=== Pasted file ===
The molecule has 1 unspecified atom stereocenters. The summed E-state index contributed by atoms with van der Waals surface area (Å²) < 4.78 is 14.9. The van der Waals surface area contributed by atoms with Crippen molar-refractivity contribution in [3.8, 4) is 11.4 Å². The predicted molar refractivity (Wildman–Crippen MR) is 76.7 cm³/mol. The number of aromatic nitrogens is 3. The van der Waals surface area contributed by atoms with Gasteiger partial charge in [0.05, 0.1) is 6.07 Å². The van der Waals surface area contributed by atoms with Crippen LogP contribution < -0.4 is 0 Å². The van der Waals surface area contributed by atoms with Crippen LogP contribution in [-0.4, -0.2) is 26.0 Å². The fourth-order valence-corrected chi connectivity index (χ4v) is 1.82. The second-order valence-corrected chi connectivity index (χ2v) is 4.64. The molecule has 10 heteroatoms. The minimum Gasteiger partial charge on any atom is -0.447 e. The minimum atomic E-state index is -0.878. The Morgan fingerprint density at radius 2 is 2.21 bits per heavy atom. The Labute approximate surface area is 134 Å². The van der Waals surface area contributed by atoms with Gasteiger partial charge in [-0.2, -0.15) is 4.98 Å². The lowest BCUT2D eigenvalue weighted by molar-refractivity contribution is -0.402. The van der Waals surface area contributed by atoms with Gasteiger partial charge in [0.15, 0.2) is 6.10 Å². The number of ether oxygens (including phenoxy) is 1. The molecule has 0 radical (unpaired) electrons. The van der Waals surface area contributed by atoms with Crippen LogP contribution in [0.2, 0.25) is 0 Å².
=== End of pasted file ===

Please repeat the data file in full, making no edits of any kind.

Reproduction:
The molecule has 1 unspecified atom stereocenters. The summed E-state index contributed by atoms with van der Waals surface area (Å²) < 4.78 is 14.9. The van der Waals surface area contributed by atoms with Crippen molar-refractivity contribution in [3.8, 4) is 11.4 Å². The predicted molar refractivity (Wildman–Crippen MR) is 76.7 cm³/mol. The number of aromatic nitrogens is 3. The van der Waals surface area contributed by atoms with Gasteiger partial charge in [0.05, 0.1) is 6.07 Å². The van der Waals surface area contributed by atoms with Crippen LogP contribution < -0.4 is 0 Å². The van der Waals surface area contributed by atoms with Crippen LogP contribution in [-0.4, -0.2) is 26.0 Å². The fourth-order valence-corrected chi connectivity index (χ4v) is 1.82. The second-order valence-corrected chi connectivity index (χ2v) is 4.64. The molecule has 10 heteroatoms. The minimum Gasteiger partial charge on any atom is -0.447 e. The minimum atomic E-state index is -0.878. The Morgan fingerprint density at radius 2 is 2.21 bits per heavy atom. The Labute approximate surface area is 134 Å². The van der Waals surface area contributed by atoms with Gasteiger partial charge in [-0.2, -0.15) is 4.98 Å². The lowest BCUT2D eigenvalue weighted by molar-refractivity contribution is -0.402. The van der Waals surface area contributed by atoms with Gasteiger partial charge in [0.15, 0.2) is 6.10 Å². The number of ether oxygens (including phenoxy) is 1. The molecule has 0 radical (unpaired) electrons. The van der Waals surface area contributed by atoms with Crippen LogP contribution in [0.2, 0.25) is 0 Å².